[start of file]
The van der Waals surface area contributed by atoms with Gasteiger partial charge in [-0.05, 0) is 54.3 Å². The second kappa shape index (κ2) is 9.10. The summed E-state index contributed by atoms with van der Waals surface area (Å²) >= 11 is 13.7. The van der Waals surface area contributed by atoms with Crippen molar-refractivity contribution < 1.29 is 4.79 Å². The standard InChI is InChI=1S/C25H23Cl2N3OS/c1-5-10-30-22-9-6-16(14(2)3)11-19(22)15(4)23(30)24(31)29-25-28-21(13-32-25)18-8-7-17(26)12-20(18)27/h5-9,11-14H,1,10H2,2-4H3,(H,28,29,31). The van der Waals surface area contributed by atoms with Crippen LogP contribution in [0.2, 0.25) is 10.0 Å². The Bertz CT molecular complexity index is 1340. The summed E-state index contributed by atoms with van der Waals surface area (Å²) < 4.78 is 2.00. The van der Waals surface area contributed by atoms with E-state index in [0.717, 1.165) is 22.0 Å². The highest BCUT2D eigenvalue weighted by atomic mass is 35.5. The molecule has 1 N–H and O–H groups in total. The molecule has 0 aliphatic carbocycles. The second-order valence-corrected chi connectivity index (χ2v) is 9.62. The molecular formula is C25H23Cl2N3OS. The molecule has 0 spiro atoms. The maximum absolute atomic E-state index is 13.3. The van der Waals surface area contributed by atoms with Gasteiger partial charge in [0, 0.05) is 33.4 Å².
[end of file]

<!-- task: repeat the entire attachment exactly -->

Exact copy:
The van der Waals surface area contributed by atoms with Gasteiger partial charge in [-0.05, 0) is 54.3 Å². The second kappa shape index (κ2) is 9.10. The summed E-state index contributed by atoms with van der Waals surface area (Å²) >= 11 is 13.7. The van der Waals surface area contributed by atoms with Crippen molar-refractivity contribution < 1.29 is 4.79 Å². The standard InChI is InChI=1S/C25H23Cl2N3OS/c1-5-10-30-22-9-6-16(14(2)3)11-19(22)15(4)23(30)24(31)29-25-28-21(13-32-25)18-8-7-17(26)12-20(18)27/h5-9,11-14H,1,10H2,2-4H3,(H,28,29,31). The van der Waals surface area contributed by atoms with Crippen LogP contribution in [0.2, 0.25) is 10.0 Å². The Bertz CT molecular complexity index is 1340. The summed E-state index contributed by atoms with van der Waals surface area (Å²) < 4.78 is 2.00. The van der Waals surface area contributed by atoms with E-state index in [0.717, 1.165) is 22.0 Å². The highest BCUT2D eigenvalue weighted by atomic mass is 35.5. The molecule has 1 N–H and O–H groups in total. The molecule has 0 aliphatic carbocycles. The second-order valence-corrected chi connectivity index (χ2v) is 9.62. The molecular formula is C25H23Cl2N3OS. The molecule has 0 spiro atoms. The maximum absolute atomic E-state index is 13.3. The van der Waals surface area contributed by atoms with Gasteiger partial charge in [0, 0.05) is 33.4 Å².